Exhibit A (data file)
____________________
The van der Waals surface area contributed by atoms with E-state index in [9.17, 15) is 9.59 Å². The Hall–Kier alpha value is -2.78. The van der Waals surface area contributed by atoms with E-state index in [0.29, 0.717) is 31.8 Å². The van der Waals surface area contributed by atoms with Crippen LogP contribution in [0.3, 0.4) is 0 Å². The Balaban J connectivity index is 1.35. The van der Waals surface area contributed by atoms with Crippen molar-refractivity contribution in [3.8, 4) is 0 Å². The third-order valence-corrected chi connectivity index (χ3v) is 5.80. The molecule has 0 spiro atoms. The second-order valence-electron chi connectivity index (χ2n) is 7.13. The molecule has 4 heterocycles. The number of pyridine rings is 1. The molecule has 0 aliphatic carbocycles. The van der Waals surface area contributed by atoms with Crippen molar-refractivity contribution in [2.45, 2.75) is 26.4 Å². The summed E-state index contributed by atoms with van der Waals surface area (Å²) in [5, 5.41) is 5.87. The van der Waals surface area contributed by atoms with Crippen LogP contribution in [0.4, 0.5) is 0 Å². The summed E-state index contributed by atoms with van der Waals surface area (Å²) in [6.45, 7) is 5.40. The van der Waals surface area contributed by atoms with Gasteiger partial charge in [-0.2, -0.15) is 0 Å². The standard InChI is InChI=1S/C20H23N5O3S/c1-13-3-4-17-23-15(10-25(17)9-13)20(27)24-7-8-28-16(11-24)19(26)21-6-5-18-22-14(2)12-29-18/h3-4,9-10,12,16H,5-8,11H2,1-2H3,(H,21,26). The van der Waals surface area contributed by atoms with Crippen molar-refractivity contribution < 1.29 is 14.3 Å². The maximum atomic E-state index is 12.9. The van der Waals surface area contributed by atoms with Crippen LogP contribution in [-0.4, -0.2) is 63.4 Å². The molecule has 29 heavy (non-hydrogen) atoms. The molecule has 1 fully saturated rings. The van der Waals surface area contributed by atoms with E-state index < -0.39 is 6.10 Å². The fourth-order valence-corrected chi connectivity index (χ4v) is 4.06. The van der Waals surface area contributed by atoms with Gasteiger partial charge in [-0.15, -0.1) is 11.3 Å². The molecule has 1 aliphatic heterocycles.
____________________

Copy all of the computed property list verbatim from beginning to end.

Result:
The van der Waals surface area contributed by atoms with E-state index in [9.17, 15) is 9.59 Å². The Hall–Kier alpha value is -2.78. The van der Waals surface area contributed by atoms with E-state index in [0.29, 0.717) is 31.8 Å². The van der Waals surface area contributed by atoms with Crippen LogP contribution in [0.3, 0.4) is 0 Å². The Balaban J connectivity index is 1.35. The van der Waals surface area contributed by atoms with Crippen molar-refractivity contribution in [3.8, 4) is 0 Å². The third-order valence-corrected chi connectivity index (χ3v) is 5.80. The molecule has 0 spiro atoms. The second-order valence-electron chi connectivity index (χ2n) is 7.13. The molecule has 4 heterocycles. The number of pyridine rings is 1. The molecule has 0 aliphatic carbocycles. The van der Waals surface area contributed by atoms with Crippen molar-refractivity contribution in [2.45, 2.75) is 26.4 Å². The summed E-state index contributed by atoms with van der Waals surface area (Å²) in [5, 5.41) is 5.87. The van der Waals surface area contributed by atoms with Crippen LogP contribution in [0.4, 0.5) is 0 Å². The summed E-state index contributed by atoms with van der Waals surface area (Å²) in [6.45, 7) is 5.40. The van der Waals surface area contributed by atoms with Gasteiger partial charge in [-0.2, -0.15) is 0 Å². The standard InChI is InChI=1S/C20H23N5O3S/c1-13-3-4-17-23-15(10-25(17)9-13)20(27)24-7-8-28-16(11-24)19(26)21-6-5-18-22-14(2)12-29-18/h3-4,9-10,12,16H,5-8,11H2,1-2H3,(H,21,26). The van der Waals surface area contributed by atoms with Crippen molar-refractivity contribution < 1.29 is 14.3 Å². The maximum atomic E-state index is 12.9. The van der Waals surface area contributed by atoms with Crippen LogP contribution in [-0.4, -0.2) is 63.4 Å². The molecule has 29 heavy (non-hydrogen) atoms. The molecule has 1 fully saturated rings. The van der Waals surface area contributed by atoms with E-state index < -0.39 is 6.10 Å². The fourth-order valence-corrected chi connectivity index (χ4v) is 4.06. The van der Waals surface area contributed by atoms with Gasteiger partial charge in [-0.15, -0.1) is 11.3 Å². The molecule has 1 aliphatic heterocycles.